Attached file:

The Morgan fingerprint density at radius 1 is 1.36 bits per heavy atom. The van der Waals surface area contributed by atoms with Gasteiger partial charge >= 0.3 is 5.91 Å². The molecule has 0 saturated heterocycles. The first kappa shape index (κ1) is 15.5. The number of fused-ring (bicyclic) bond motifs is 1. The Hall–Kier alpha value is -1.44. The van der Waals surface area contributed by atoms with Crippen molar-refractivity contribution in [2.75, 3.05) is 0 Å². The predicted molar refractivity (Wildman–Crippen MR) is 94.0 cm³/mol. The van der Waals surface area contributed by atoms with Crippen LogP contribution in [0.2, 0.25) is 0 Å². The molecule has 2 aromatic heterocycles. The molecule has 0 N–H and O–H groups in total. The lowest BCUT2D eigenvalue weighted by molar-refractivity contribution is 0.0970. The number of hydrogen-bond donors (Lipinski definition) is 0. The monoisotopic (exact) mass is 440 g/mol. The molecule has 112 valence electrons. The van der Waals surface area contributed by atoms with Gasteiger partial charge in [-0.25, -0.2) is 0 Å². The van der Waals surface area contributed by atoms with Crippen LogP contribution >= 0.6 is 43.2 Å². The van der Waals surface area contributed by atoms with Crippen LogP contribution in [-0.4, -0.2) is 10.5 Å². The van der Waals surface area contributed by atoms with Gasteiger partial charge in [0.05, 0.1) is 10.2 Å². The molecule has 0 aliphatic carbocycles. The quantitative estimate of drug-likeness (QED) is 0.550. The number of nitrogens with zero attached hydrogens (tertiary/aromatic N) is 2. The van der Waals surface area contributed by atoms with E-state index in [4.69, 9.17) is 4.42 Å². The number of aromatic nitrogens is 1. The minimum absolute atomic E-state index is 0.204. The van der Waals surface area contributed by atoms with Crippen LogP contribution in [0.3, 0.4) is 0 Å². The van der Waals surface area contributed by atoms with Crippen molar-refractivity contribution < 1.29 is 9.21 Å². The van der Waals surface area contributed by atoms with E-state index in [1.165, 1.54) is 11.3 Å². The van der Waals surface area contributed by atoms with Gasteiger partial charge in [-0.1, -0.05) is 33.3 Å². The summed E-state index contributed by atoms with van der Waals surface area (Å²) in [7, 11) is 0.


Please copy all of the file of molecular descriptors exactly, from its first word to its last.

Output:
The Morgan fingerprint density at radius 1 is 1.36 bits per heavy atom. The van der Waals surface area contributed by atoms with Gasteiger partial charge >= 0.3 is 5.91 Å². The molecule has 0 saturated heterocycles. The first kappa shape index (κ1) is 15.5. The number of fused-ring (bicyclic) bond motifs is 1. The Hall–Kier alpha value is -1.44. The van der Waals surface area contributed by atoms with Crippen molar-refractivity contribution in [2.75, 3.05) is 0 Å². The predicted molar refractivity (Wildman–Crippen MR) is 94.0 cm³/mol. The van der Waals surface area contributed by atoms with Crippen LogP contribution in [0.2, 0.25) is 0 Å². The molecule has 2 aromatic heterocycles. The molecule has 0 N–H and O–H groups in total. The lowest BCUT2D eigenvalue weighted by molar-refractivity contribution is 0.0970. The number of hydrogen-bond donors (Lipinski definition) is 0. The monoisotopic (exact) mass is 440 g/mol. The molecule has 112 valence electrons. The van der Waals surface area contributed by atoms with Gasteiger partial charge in [-0.25, -0.2) is 0 Å². The van der Waals surface area contributed by atoms with Crippen LogP contribution >= 0.6 is 43.2 Å². The van der Waals surface area contributed by atoms with Crippen LogP contribution in [-0.4, -0.2) is 10.5 Å². The van der Waals surface area contributed by atoms with Gasteiger partial charge in [0.05, 0.1) is 10.2 Å². The molecule has 0 aliphatic carbocycles. The quantitative estimate of drug-likeness (QED) is 0.550. The number of nitrogens with zero attached hydrogens (tertiary/aromatic N) is 2. The van der Waals surface area contributed by atoms with E-state index in [4.69, 9.17) is 4.42 Å². The number of aromatic nitrogens is 1. The minimum absolute atomic E-state index is 0.204. The van der Waals surface area contributed by atoms with Crippen LogP contribution in [0.3, 0.4) is 0 Å². The van der Waals surface area contributed by atoms with Crippen molar-refractivity contribution < 1.29 is 9.21 Å². The van der Waals surface area contributed by atoms with E-state index in [1.165, 1.54) is 11.3 Å². The van der Waals surface area contributed by atoms with Gasteiger partial charge in [-0.1, -0.05) is 33.3 Å². The summed E-state index contributed by atoms with van der Waals surface area (Å²) in [7, 11) is 0.